- They do not contribute towards tooth decay.
Cons of Artificial Sweeteners:
- Some research has linked them to weight gain.
- Studies have linked certain artificial sweeteners to health problems, e.g. saccharin has been linked to cancer of the bladder.
- Contain synthetic chemicals that the human body was not naturally designed to handle.
- They do not satisfy sugar cravings, and so may lead to over-eating.
- Studies have shown that those who use artificial sweeteners are at a greater risk of developing metabolic syndrome.
- Your body loses its natural ability to adjust to glucose and energy, thereby losing its internal equilibrium.
- They alter your gut flora.
Although the FDA currently recognizes artificial sweeteners as ‘Generally Regarded as Safe’ (GRAS), numerous studies have linked them to various diseases and cancer. It is likely that the results of future research could have them taken off the list and even banned in the United States.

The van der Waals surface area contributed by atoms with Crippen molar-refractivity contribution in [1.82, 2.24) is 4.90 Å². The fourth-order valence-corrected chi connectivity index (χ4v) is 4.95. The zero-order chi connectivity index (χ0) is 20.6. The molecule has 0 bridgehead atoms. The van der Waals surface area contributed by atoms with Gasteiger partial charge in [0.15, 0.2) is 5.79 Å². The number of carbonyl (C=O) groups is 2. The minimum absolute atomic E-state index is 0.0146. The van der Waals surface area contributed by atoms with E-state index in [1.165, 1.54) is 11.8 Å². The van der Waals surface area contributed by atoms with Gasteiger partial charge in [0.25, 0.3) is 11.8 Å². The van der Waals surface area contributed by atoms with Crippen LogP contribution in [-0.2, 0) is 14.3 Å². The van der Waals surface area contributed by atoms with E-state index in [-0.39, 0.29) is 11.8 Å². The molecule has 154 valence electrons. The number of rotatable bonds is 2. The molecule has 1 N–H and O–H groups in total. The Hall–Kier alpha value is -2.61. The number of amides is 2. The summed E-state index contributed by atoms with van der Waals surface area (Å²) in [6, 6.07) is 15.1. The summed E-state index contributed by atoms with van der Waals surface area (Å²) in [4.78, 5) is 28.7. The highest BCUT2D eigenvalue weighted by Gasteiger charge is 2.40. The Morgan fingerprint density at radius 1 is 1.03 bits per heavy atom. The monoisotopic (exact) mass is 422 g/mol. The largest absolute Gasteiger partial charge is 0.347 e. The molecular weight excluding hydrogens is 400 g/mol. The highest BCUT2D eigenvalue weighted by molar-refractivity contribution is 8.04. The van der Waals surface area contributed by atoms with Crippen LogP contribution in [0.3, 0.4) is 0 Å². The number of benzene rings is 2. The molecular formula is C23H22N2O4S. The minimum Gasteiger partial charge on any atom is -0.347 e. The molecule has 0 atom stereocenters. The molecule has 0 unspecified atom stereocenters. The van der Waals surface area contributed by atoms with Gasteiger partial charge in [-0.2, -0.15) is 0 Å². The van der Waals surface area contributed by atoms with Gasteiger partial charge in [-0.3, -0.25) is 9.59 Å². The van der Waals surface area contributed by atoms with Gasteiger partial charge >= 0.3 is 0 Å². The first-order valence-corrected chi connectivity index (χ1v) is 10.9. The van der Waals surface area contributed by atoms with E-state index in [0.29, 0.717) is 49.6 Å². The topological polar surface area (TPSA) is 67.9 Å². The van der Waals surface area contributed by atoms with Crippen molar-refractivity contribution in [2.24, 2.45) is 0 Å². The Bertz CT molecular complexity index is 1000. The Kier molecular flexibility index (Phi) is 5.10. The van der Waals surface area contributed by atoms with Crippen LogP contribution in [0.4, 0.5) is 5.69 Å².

Natural Healthy Sweeteners
Naturally occurring sweeteners are often seen as the healthier option. Some of these healthier sweeteners do, however, undergo considerable processing and refining. It is usually best to look for those that are unrefined.
These healthy sweeteners have a variety of uses. In addition to being used at home, they are also found in certain processed foods, where they are often described as ‘added sugars.’
Pros of Natural Sweeteners
- Do not cause sudden, large spikes in your insulin levels
- Do not contribute towards insulin resistance
- Do not overburden the pancreas
- Reduced risk of developing diabetes
- Reduction in mood swings
- Reduction in energy swings
Cons of Natural/Healthy Sweeteners
- Over-use can lead to tooth decay
- Over-use can lead to obesity
- Over-use can result in poor nutrition
- Possible increase of triglycerides
Examples of Healthy Sweeteners
1. Raw Honey